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How to Prioritize RB Handcuffs Using EPRA

@SuperFlexerFF takes us through identifying high-value RB handcuffs for 2021 using Expected Points per Rush Attempt (EPRA)

Is Tony Pollard the RB1 for Handcuffs n 2021? (Tim Fuller/USA TODAY Sports)

2020 was a victory lap year for zero-RB drafters. 12 of 13 RBs going in the first two rounds, according to 1QB startup mock drafts, would miss at least one game unrelated to teams resting their starters. Of that group, eight would miss multiple weeks due to injury. Savvy zero-RB drafters (or those speculating on increased uncertainty regarding the impact of COVID-19 on NFL) loaded up on backups in middle and late rounds of drafts. Those bets would prove to pay off. Players such as Mike Davis, Gio Bernard, and Wayne Gallman providing key depth pieces throughout the season. Were these players lucky waiver wire pickups, or can similar situations be identified for future years?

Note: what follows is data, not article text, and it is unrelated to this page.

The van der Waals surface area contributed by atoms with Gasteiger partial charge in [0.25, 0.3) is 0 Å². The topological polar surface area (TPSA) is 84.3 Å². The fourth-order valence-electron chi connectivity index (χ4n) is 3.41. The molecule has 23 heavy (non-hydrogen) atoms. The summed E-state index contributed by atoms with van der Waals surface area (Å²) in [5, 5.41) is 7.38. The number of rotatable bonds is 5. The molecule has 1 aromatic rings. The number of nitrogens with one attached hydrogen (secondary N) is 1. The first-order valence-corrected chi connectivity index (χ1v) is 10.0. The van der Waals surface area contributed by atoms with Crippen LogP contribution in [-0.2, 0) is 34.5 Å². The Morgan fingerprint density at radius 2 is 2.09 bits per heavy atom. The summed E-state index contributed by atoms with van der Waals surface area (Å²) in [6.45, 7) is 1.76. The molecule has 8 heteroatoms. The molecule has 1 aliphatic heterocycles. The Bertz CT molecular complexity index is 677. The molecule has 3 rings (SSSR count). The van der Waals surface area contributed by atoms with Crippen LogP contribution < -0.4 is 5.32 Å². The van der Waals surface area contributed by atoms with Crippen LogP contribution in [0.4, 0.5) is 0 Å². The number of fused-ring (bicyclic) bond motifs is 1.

Expected Points–or EP–is a metric that uses historical NFL data to describe any given play’s value in any given situation on the football field. Using this metric helps to differentiate between a 1-yard gain on 1st-and-10 on a team’s 25-yard line or a 1-yard-gain at the goal line. Because this metric is calculated at the per-play level, you can apply it to individual players to better understand a player’s efficiency and value to a team.

Case Study: Tony Pollard

NFL: Dallas Cowboys at Detroit Lions
(Tim Fuller/USA TODAY Sports)

In 2020, the league-wide Expected Points per Rush Attempt (EPRA) for Running Backs was -0.119. By comparison, the Expected Points per Pass Attempt (EPPA) was 0.06. This shows us that–at least on a macro scale–a running play, on average, negatively impacts the probability of a team scoring points. Conversely, a pass attempt increases the likelihood of a team scoring points. Ezekiel Elliott had 245 rush attempts in 2020 (including plays negated by penalty but still counted here), earning an EPRA of -29.82, or -0.122 EPRA (Expected Points per Rush Attempt)–2.5% lower than the league average for Running Backs. By contrast, teammate Tony Pollard earned an EPRA of -2.925 through 101 rush attempts for a -0.029 EPRA–over 75% higher than the league average. It appears that Tony Pollard was more efficient than Ezekiel Elliott over the course of the 2020 season.